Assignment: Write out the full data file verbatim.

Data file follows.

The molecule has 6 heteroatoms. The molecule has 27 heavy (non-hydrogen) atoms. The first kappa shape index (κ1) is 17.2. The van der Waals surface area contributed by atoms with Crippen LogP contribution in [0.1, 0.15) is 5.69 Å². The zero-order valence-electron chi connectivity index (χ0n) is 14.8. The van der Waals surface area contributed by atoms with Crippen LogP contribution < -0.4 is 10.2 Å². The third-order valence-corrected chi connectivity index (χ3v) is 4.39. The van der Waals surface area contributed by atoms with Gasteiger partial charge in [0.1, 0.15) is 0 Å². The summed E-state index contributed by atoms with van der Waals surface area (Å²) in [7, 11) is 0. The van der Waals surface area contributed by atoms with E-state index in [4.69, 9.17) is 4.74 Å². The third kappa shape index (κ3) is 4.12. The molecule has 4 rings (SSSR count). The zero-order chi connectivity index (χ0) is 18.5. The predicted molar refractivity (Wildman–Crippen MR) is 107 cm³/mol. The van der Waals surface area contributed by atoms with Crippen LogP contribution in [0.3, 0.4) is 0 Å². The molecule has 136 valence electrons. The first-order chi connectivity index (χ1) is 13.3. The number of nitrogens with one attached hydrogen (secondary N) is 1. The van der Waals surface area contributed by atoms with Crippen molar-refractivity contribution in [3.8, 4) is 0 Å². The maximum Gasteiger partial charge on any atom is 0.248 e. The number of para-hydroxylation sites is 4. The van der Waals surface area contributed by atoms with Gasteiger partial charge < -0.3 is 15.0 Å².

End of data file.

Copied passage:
The molecule has 6 heteroatoms. The molecule has 27 heavy (non-hydrogen) atoms. The first kappa shape index (κ1) is 17.2. The van der Waals surface area contributed by atoms with Crippen LogP contribution in [0.1, 0.15) is 5.69 Å². The zero-order valence-electron chi connectivity index (χ0n) is 14.8. The van der Waals surface area contributed by atoms with Crippen LogP contribution < -0.4 is 10.2 Å². The third-order valence-corrected chi connectivity index (χ3v) is 4.39. The van der Waals surface area contributed by atoms with Gasteiger partial charge in [0.1, 0.15) is 0 Å². The summed E-state index contributed by atoms with van der Waals surface area (Å²) in [7, 11) is 0. The van der Waals surface area contributed by atoms with E-state index in [4.69, 9.17) is 4.74 Å². The third kappa shape index (κ3) is 4.12. The molecule has 4 rings (SSSR count). The zero-order chi connectivity index (χ0) is 18.5. The predicted molar refractivity (Wildman–Crippen MR) is 107 cm³/mol. The van der Waals surface area contributed by atoms with Crippen LogP contribution in [0.3, 0.4) is 0 Å². The molecule has 136 valence electrons. The first-order chi connectivity index (χ1) is 13.3. The number of nitrogens with one attached hydrogen (secondary N) is 1. The van der Waals surface area contributed by atoms with Crippen molar-refractivity contribution in [3.8, 4) is 0 Å². The maximum Gasteiger partial charge on any atom is 0.248 e. The number of para-hydroxylation sites is 4. The van der Waals surface area contributed by atoms with Gasteiger partial charge < -0.3 is 15.0 Å².